Tuesday, August 31, 2010

BeeVille


While lamenting the loss of our Birdhouse Bees my friend Jamie called to say that a swarm had appeared in her neighbors mailbox and could I come and get them. How auspicious we thought! Thus we organized all our supplies and treked out to Northridge, stopping at John Lyons to borrow his bee suit. We choose to arrive close to dust so that we could capture the swarm and bring them home immediately.


The white mailbox was shaped like a little house and had a pretty large swarm inside. Thanks to fellow BB member Michael who suggested we unscrew the top of the box, which is exactly what Greg did. After removing the very long bolt Greg took the box off and made a clean dump into the nuc box. Regrettably, due to the pitched roof, only a portion of the bees had gone into the box. Thus came the tedious task of scooping out all the bees into the box with the rest of their clan.


Once the the bees were in, we taped up the box and put it into the green laundry bag we still had from the Birdhouse Bee retrieval. At home we choose to move them into the hive box immediately as part of a seduction plan to get these girls to stay.

Meanwhile fellow BB member and pro Roberta offered us one of her Squirrel Box Bees. We figured best to have two swarms just in case something happens to one. Roberta caught us off guard by arriving with the Squirrel Box Bees late Monday night. The box had fallen out of a tree with all the bees, comb, brood and honey. Roberta had placed all the pieces into a big cardboard moving box and arrived here ready transfer to our second hive. Thus, at 10:30pm we all suited up, surveyed the scene and began the messy transfer. Roberta choose to leave her second Squirrel Box here to do a cut out and transfer over the weekend.

The following morning there was complete bee mayhem in the garden, hive wars were taking place at all three hives including an ant attack on the little Squirrel Box. YIKES! We took a deep breath, reduced the hive openings and hoped for the best. In the end the Mailbox Bees choose to leave and Squirrel Box bees #1 and #2 are doing just fine. It's still a bit of a mystery to us why Robber bees would have attacked the Mailbox Bees since there was no honey to steal.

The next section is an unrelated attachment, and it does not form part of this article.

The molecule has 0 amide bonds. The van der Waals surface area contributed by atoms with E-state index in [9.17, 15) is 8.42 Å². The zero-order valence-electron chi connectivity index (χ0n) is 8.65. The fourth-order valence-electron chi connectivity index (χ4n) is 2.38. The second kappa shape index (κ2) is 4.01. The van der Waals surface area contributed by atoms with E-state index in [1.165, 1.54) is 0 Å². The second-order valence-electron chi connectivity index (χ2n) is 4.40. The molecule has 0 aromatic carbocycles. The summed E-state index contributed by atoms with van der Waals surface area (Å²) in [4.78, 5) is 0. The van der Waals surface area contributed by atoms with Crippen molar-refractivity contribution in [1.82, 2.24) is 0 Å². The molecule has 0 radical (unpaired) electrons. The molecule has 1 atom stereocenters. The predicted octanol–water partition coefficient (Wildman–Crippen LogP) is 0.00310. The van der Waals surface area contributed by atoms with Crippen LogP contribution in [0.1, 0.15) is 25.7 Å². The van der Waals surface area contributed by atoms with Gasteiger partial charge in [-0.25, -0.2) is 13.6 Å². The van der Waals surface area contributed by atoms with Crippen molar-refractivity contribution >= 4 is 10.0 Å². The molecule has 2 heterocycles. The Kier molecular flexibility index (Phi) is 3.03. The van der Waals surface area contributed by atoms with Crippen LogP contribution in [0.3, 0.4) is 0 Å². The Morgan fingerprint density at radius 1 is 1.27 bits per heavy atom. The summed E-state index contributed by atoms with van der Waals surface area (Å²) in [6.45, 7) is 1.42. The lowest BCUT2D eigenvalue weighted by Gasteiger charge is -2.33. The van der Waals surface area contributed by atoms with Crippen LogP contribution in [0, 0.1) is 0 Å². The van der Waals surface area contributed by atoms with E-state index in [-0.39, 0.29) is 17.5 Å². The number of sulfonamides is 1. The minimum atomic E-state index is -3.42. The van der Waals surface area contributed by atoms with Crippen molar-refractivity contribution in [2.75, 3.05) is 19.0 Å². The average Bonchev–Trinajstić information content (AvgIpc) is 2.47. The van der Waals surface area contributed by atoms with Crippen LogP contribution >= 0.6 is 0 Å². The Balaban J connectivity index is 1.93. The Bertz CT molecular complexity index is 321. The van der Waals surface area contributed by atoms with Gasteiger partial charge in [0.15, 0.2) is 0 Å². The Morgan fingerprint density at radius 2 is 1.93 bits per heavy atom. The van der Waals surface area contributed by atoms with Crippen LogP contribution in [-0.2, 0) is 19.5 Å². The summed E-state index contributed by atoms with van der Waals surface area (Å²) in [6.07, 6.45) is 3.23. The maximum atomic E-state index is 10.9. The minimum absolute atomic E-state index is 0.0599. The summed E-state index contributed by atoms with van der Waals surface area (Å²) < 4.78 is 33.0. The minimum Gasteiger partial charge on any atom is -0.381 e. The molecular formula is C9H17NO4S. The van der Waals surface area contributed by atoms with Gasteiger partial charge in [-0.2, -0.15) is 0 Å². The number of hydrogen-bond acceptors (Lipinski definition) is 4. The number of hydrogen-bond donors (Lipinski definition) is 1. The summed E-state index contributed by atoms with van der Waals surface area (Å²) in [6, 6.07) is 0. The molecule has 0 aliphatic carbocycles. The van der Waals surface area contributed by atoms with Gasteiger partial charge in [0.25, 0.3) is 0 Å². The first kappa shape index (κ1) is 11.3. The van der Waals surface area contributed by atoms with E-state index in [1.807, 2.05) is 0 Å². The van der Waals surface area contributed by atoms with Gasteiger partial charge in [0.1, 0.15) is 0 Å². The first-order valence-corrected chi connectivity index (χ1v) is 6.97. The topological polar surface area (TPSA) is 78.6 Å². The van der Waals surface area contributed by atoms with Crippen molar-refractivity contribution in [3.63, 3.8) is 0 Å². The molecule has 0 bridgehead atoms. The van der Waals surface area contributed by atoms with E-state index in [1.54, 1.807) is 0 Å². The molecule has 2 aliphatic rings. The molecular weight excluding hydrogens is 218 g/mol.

What the future holds one never really knows in BeeVille, adventure and learning is the only constant. I'm starting to view Bee keeping as a form of spiritual practice, has anyone written The Zen Guide to Feral Beekeeping?

4 comments:

mermaiden said...

I really must dig out the photos of the swarm we had on the side of our house years ago. A hive 10,000 strong were lodged in our attic and had to be transfered to a farm. I miss them! Not the stings and hundreds of bees in the house, but the *energy*.

Roxana said...

MerMaiden, I know what you mean, I love standing in the midst of that energy, what a buzz!

Brizel Handcrafts said...

WOW... what an affair !
I wonder where the mailbox bees took off to ?
Good luck with the squirrel box bees :)

Sam Smith said...

This year I hived 3 swarms and only one of them stayed put, the other two were in new, unused boxs, so my guess is it didn't smell nice enough for them to stay.